Volume 73, Number 49 | April 7 - 13, 2004

Hillary’s selling like hotcakes at designer’s boutiques

By Elizabeth O’Brien

This spring, Marc Jacobs has given his fans a new way to make a fashion statement.

Along with the designer’s delicate pastel looks, shoppers at his Mercer and Bleecker St. boutiques can buy T-shirts emblazoned with Hillary Clinton’s face. They look somewhat out of place: a bit of thrift-store kitsch surrounded by pink coats that fetch $3,000.

Jacobs first approached the senator with the idea of the fundraising tees. All the money raised by the $55 and $60 shirts goes directly to Clinton’s reelection coffers.

“It was quite flattering,” said Patti Solis Doyle, a Clinton aide.

Clinton is up for reelection to the Senate in 2006.

Last week, The New York Sun reported that Clinton supporters would soon stop production on the T-shirts after a month-long campaign, but Doyle said they were still figuring out how to handle the overwhelming demand.

A worker in the Marc Jacobs corporate offices said the Mercer and Bleecker St. stores had sold about 1,100 shirts to date. Shirts were also being sold online at www.friendsofhillary.com, but Doyle did not return a call asking how many had been bought through the Web site.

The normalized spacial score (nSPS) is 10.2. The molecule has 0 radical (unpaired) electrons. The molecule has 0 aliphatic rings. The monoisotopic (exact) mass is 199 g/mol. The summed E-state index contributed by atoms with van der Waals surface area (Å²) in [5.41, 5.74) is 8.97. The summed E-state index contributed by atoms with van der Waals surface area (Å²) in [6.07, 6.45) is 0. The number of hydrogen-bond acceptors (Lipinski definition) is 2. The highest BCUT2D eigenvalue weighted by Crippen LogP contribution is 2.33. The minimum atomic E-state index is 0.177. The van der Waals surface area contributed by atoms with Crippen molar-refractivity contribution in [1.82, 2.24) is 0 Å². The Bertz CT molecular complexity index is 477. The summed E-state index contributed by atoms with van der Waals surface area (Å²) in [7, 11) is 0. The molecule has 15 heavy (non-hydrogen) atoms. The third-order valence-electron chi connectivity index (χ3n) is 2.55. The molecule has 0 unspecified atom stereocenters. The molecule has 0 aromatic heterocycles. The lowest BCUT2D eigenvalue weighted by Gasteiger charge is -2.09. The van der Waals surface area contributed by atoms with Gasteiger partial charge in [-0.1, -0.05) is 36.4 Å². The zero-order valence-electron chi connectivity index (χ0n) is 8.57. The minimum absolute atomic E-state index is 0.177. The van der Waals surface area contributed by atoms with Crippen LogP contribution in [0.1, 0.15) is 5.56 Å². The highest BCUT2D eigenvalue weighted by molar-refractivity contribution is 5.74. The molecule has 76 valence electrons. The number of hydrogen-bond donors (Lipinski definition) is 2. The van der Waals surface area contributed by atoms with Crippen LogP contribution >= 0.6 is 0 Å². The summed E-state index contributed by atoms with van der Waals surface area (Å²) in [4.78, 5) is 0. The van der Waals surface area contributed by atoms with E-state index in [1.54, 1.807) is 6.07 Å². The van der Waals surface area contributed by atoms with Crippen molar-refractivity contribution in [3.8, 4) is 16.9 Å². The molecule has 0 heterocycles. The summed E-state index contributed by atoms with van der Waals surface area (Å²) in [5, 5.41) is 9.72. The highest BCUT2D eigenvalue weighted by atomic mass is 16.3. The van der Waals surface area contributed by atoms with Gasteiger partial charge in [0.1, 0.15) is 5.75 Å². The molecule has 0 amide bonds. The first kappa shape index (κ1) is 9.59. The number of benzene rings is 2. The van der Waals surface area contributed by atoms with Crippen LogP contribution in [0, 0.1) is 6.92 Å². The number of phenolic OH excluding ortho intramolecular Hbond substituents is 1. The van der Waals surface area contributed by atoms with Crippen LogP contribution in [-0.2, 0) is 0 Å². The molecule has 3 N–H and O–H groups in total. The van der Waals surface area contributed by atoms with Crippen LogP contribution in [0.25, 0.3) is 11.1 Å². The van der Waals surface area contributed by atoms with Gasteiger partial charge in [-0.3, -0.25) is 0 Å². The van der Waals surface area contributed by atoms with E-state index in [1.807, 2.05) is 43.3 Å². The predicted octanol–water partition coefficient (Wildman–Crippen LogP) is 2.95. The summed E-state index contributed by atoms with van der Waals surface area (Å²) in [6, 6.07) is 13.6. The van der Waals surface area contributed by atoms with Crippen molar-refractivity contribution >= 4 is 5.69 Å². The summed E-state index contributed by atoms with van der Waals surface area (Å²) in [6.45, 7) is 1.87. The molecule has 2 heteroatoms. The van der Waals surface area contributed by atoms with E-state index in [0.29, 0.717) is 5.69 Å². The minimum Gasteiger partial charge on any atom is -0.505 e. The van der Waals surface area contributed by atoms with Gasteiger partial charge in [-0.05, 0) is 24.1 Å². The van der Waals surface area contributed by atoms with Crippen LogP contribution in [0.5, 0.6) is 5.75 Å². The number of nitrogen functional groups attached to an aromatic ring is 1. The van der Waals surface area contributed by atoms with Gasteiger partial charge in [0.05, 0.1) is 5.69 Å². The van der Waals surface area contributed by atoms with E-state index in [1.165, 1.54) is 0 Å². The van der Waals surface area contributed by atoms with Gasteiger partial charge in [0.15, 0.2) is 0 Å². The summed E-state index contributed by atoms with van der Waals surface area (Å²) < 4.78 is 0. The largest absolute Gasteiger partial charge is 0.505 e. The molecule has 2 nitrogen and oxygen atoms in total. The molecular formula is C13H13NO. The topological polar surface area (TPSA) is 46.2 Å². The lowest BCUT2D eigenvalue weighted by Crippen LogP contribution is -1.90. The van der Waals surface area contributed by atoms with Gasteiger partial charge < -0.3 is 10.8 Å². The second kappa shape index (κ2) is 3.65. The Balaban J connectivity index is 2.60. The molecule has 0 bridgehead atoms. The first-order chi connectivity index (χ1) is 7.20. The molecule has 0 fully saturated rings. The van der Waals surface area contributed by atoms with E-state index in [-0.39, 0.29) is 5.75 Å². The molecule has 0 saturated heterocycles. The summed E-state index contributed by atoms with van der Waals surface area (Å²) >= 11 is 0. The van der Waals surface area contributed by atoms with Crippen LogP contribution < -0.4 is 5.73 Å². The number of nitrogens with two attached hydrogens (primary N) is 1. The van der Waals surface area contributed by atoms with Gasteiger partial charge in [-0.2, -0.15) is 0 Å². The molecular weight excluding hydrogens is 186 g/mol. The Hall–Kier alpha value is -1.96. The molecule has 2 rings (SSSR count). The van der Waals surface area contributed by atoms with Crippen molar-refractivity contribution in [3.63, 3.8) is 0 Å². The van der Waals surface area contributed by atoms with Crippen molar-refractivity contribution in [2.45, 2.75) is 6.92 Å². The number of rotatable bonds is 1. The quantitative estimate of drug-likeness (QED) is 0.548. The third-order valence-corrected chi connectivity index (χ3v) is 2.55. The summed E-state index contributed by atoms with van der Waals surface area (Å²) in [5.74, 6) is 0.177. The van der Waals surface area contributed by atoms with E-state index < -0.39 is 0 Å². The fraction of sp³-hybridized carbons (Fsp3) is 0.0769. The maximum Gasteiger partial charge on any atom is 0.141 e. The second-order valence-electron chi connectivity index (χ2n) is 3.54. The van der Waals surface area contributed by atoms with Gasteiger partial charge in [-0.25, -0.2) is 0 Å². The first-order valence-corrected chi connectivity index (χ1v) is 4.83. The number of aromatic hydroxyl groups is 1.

An employee of the Mercer St. boutique said that buyers of the shirts defied generalization. Young and old, male and female — all are snapping up the Warhol-inspired silkscreen designs in red, powder blue, brown green and dark gray.

But since the purchase amounts to a political donation, only U.S. citizens and permanent residents can buy them, said the employee, who requested anonymity. She said that she must check ID’s of everyone buying the shirts, sometimes resulting in tiffs with tourists who she turns down.

The British love Clinton and want the shirts to show their support, the employee said, while the Japanese tend to love the design.

Linda Elmani, 37, who works across the street from the Mercer St. store, said of the shirts, “I think from a fashion standpoint they’re cute.”

But when asked if she would fork over $55 for a short-sleeved tee or $60 for a long-sleeved version, Elmani had a ready answer.

“No,” she said. “And I spend crazy money on clothes.”

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